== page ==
What Sr Josephine did nextPrint
Sr Josephine Cannell is the oldest of the Sisters of Charity of Australia, celebrating her 103rd birthday in February 2021.
Time perhaps for Sr Josephine to put the feet up, settle down for a well-earned rest after an astonishing life of teaching and writing? No, that’s not what happened.
What happened was that six months ago, Sr Josephine had another thought about something to do – just don’t call it a project.
In fact, don’t call it a lot of things – a memoir, a book, a story. Sr Josephine is already a published author – To the Beckoning Shores: Urged on by the love of Christ, about the first three Sisters of Charity to arrive in her home State of Tasmania in 1847, so she knows what writing a book entails.
This collection of stories is more simple – memories of the Sisters Sr Josephine has known since she entered in 1934, and was professed in 1937. She was counting Sisters off the In memoriam board at home at Mononia Convent in Melbourne, and has something of an epiphany. “Since I entered, about 610 Sisters have died.”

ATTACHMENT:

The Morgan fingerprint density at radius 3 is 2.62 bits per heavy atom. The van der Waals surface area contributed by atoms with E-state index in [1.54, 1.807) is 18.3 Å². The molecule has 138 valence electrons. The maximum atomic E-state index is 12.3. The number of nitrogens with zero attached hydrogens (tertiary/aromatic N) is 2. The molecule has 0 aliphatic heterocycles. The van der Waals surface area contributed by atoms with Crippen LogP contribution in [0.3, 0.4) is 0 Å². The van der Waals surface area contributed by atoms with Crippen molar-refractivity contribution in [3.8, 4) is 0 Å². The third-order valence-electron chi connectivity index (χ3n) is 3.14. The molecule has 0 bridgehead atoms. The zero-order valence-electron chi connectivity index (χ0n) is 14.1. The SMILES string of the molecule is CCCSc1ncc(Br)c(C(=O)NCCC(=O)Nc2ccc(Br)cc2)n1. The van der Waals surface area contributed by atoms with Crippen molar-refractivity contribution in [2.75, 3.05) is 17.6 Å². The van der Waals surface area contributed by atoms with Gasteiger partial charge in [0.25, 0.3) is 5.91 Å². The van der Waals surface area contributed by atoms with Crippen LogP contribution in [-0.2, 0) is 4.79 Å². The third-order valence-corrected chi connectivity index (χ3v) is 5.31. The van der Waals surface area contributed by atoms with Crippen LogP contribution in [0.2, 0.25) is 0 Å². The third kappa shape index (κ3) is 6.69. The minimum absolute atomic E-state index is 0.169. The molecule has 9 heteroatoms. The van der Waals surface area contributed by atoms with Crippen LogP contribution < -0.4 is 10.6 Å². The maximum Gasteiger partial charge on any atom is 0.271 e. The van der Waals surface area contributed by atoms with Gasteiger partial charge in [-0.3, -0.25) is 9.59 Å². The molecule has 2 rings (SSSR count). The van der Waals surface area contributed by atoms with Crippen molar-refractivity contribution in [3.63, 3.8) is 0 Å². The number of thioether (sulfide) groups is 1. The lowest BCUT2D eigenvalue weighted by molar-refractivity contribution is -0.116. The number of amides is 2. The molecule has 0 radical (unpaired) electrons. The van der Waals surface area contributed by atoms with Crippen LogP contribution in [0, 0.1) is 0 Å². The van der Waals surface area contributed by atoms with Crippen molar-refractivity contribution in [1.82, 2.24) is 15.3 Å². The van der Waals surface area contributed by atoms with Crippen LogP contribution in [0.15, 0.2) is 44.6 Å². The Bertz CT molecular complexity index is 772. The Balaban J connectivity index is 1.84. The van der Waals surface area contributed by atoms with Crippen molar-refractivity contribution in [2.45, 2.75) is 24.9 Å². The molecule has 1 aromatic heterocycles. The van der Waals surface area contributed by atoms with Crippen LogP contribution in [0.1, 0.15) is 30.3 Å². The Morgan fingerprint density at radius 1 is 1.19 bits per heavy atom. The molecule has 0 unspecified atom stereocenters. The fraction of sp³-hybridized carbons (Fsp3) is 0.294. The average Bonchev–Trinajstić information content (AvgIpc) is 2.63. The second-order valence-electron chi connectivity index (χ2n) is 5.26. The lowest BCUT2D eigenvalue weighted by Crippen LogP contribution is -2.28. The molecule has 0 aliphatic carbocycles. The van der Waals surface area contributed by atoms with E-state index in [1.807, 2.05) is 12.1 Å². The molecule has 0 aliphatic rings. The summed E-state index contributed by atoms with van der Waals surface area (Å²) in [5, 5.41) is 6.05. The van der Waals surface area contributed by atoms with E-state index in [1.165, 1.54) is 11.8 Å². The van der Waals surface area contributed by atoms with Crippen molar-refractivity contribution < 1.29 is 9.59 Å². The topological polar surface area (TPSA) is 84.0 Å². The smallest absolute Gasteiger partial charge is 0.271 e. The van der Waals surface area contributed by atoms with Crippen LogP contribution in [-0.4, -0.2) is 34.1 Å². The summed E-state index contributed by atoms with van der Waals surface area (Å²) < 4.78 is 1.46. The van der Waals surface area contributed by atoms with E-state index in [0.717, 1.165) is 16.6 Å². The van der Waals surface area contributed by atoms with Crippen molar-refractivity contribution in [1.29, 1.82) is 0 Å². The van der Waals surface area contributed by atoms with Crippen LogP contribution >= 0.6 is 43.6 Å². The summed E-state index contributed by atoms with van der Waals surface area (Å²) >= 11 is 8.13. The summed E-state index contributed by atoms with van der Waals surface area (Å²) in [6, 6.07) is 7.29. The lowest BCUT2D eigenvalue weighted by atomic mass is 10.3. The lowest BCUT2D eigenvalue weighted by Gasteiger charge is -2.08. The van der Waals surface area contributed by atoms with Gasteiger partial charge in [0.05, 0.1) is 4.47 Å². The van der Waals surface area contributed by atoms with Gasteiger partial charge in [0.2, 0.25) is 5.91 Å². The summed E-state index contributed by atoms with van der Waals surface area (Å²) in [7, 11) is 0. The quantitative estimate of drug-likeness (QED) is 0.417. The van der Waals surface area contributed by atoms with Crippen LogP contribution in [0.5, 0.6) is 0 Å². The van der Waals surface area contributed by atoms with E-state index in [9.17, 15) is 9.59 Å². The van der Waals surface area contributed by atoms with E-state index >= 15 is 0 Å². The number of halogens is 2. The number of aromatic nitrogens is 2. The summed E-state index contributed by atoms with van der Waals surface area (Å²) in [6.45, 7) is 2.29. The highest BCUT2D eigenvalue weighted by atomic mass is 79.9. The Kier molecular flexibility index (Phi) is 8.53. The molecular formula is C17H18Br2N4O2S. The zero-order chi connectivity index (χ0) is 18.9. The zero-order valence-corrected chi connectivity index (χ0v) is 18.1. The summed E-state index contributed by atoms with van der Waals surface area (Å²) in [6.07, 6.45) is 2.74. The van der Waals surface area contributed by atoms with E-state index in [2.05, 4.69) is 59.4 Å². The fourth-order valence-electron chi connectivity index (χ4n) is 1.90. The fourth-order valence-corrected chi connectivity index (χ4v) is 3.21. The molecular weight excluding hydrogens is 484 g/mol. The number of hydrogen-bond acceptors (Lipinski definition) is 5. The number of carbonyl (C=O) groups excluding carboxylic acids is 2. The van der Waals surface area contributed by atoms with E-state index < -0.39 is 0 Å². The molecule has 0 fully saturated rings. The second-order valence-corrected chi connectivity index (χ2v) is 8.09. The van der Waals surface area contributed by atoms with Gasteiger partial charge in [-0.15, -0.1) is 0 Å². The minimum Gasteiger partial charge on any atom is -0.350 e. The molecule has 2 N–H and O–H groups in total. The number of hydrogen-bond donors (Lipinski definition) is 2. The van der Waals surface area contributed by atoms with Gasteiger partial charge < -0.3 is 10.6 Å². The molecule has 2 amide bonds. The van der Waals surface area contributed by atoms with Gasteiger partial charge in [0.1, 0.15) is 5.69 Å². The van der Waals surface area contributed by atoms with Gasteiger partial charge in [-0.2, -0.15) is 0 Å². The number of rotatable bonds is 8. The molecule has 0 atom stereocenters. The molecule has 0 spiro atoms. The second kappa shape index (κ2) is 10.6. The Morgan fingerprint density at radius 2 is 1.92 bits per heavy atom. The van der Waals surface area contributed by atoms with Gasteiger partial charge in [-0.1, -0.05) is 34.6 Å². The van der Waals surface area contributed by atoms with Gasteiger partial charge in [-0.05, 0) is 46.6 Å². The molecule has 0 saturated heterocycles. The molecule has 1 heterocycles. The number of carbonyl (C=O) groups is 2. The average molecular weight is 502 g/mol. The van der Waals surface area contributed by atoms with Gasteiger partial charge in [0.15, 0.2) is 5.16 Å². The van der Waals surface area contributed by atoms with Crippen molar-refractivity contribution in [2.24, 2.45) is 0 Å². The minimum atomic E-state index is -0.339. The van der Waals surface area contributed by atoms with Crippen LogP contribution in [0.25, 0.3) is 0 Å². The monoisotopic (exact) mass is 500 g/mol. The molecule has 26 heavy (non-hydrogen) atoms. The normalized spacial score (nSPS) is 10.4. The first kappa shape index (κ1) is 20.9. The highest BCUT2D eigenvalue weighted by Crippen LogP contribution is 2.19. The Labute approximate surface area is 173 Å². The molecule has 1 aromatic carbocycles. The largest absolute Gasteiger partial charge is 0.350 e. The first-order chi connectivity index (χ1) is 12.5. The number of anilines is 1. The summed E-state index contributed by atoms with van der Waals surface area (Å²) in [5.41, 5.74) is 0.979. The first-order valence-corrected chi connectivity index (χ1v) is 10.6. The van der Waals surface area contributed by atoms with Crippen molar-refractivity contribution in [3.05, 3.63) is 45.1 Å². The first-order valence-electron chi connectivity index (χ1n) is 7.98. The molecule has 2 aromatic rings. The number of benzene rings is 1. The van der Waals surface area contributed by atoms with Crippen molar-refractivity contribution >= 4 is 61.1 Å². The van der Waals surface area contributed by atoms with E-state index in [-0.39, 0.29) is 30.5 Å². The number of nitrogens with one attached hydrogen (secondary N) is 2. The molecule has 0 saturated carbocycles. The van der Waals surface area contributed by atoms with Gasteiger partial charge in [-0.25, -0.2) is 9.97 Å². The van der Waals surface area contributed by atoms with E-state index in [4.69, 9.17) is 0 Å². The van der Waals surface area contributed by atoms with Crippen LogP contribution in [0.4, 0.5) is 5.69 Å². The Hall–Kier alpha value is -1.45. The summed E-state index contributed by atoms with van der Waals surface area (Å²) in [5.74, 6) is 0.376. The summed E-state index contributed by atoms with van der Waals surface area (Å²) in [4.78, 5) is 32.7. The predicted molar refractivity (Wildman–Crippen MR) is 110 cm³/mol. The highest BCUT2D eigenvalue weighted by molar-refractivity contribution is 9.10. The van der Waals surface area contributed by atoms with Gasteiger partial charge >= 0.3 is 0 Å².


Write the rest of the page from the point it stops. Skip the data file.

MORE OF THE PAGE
Given that only around 1,200 women have been Sisters of Charity in Australia, that gave Sr Josephine a unique perspective on her Sisters that no one will ever be able to have again. She had known, lived with, ministered with, more than half of the women who had been Sisters of Charity in total.
That was the starting point for the memories she is capturing using a computer with a program to assist the sight-challenged and sounds every key stroke. “I type slowly, but when I make a mistake, the computer tells me,” Sr Josephine said. She is compiling her memories of the Sisters who have died for the Congregational Archives, not for general consumption.
“Sometimes I write for half an hour a day, sometimes more,” said Sr Josephine. “Some days, I don’t do any.” Her progress was interrupted recently when the text vocalisation feature simply stopped working – “I keep on messing it up!” But she is back on track now and working away.
Don’t be confused – even though she will be 101 in February, and her eyesight is not good, there is absolutely nothing wrong with her memory. It remains acute, and frequently commented on by those who saw her speak at her centenary birthday parties, completely ex tempore and precisely to the point.
So how long will it take to finish the work on the Sisters? “Ten years,” said Sr Jo. “And I will not finish it.” And that was said firmly.